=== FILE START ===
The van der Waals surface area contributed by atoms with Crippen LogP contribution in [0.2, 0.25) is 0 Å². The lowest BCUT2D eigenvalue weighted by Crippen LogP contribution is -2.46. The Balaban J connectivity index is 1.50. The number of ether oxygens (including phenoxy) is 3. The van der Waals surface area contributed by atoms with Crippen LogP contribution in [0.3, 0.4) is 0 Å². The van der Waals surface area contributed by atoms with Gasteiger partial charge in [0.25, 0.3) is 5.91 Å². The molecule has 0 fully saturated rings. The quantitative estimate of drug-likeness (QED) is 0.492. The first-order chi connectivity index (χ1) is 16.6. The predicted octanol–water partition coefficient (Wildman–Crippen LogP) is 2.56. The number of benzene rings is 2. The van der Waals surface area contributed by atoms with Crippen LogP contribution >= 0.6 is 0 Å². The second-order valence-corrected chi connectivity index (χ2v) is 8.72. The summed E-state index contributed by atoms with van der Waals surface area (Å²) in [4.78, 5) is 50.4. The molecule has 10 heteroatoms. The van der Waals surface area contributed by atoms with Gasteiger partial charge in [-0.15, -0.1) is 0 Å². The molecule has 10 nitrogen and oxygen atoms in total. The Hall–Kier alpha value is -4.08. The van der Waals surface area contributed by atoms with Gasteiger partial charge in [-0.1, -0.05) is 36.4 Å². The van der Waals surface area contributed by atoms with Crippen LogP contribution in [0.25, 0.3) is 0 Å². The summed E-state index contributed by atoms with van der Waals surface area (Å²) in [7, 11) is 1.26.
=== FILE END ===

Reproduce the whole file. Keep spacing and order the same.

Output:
The van der Waals surface area contributed by atoms with Crippen LogP contribution in [0.2, 0.25) is 0 Å². The lowest BCUT2D eigenvalue weighted by Crippen LogP contribution is -2.46. The Balaban J connectivity index is 1.50. The number of ether oxygens (including phenoxy) is 3. The van der Waals surface area contributed by atoms with Crippen LogP contribution in [0.3, 0.4) is 0 Å². The van der Waals surface area contributed by atoms with Gasteiger partial charge in [0.25, 0.3) is 5.91 Å². The molecule has 0 fully saturated rings. The quantitative estimate of drug-likeness (QED) is 0.492. The first-order chi connectivity index (χ1) is 16.6. The predicted octanol–water partition coefficient (Wildman–Crippen LogP) is 2.56. The number of benzene rings is 2. The van der Waals surface area contributed by atoms with Crippen LogP contribution >= 0.6 is 0 Å². The second-order valence-corrected chi connectivity index (χ2v) is 8.72. The summed E-state index contributed by atoms with van der Waals surface area (Å²) in [4.78, 5) is 50.4. The molecule has 10 heteroatoms. The van der Waals surface area contributed by atoms with Gasteiger partial charge in [-0.15, -0.1) is 0 Å². The molecule has 10 nitrogen and oxygen atoms in total. The Hall–Kier alpha value is -4.08. The van der Waals surface area contributed by atoms with Gasteiger partial charge in [-0.1, -0.05) is 36.4 Å². The van der Waals surface area contributed by atoms with Crippen LogP contribution in [0.25, 0.3) is 0 Å². The summed E-state index contributed by atoms with van der Waals surface area (Å²) in [7, 11) is 1.26.